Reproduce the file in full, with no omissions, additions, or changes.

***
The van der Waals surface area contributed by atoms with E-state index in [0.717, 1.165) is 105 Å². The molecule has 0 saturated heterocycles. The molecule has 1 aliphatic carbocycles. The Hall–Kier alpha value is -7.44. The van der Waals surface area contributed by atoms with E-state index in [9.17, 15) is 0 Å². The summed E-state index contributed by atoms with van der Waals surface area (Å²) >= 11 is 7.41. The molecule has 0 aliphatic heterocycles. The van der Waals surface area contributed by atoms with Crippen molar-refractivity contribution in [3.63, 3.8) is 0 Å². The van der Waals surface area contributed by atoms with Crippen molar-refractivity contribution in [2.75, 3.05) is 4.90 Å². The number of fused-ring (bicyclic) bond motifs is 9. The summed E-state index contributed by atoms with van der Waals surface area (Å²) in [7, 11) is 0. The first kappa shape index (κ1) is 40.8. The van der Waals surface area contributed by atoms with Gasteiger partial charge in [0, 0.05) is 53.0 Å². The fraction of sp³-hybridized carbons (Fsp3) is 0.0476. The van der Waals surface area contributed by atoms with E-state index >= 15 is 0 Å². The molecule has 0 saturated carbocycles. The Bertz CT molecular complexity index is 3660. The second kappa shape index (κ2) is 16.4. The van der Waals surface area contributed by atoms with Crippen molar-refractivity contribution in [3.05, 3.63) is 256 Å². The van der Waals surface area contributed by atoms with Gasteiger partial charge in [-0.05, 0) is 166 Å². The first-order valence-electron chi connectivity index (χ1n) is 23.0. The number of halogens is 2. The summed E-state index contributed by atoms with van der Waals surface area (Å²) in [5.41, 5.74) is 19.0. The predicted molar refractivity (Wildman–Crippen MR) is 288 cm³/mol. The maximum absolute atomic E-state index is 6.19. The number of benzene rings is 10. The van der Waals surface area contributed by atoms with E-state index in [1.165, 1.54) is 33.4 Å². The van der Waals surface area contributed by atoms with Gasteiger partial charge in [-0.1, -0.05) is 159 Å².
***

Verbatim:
The van der Waals surface area contributed by atoms with E-state index in [0.717, 1.165) is 105 Å². The molecule has 0 saturated heterocycles. The molecule has 1 aliphatic carbocycles. The Hall–Kier alpha value is -7.44. The van der Waals surface area contributed by atoms with E-state index in [9.17, 15) is 0 Å². The summed E-state index contributed by atoms with van der Waals surface area (Å²) >= 11 is 7.41. The molecule has 0 aliphatic heterocycles. The van der Waals surface area contributed by atoms with Crippen molar-refractivity contribution in [3.63, 3.8) is 0 Å². The van der Waals surface area contributed by atoms with Crippen molar-refractivity contribution in [2.75, 3.05) is 4.90 Å². The number of fused-ring (bicyclic) bond motifs is 9. The summed E-state index contributed by atoms with van der Waals surface area (Å²) in [7, 11) is 0. The first kappa shape index (κ1) is 40.8. The van der Waals surface area contributed by atoms with Gasteiger partial charge in [0, 0.05) is 53.0 Å². The fraction of sp³-hybridized carbons (Fsp3) is 0.0476. The van der Waals surface area contributed by atoms with E-state index >= 15 is 0 Å². The molecule has 0 saturated carbocycles. The Bertz CT molecular complexity index is 3660. The second kappa shape index (κ2) is 16.4. The van der Waals surface area contributed by atoms with Crippen molar-refractivity contribution in [3.05, 3.63) is 256 Å². The van der Waals surface area contributed by atoms with Gasteiger partial charge in [-0.05, 0) is 166 Å². The first-order valence-electron chi connectivity index (χ1n) is 23.0. The number of halogens is 2. The summed E-state index contributed by atoms with van der Waals surface area (Å²) in [5.41, 5.74) is 19.0. The predicted molar refractivity (Wildman–Crippen MR) is 288 cm³/mol. The maximum absolute atomic E-state index is 6.19. The number of benzene rings is 10. The van der Waals surface area contributed by atoms with E-state index in [1.165, 1.54) is 33.4 Å². The van der Waals surface area contributed by atoms with Gasteiger partial charge in [-0.1, -0.05) is 159 Å².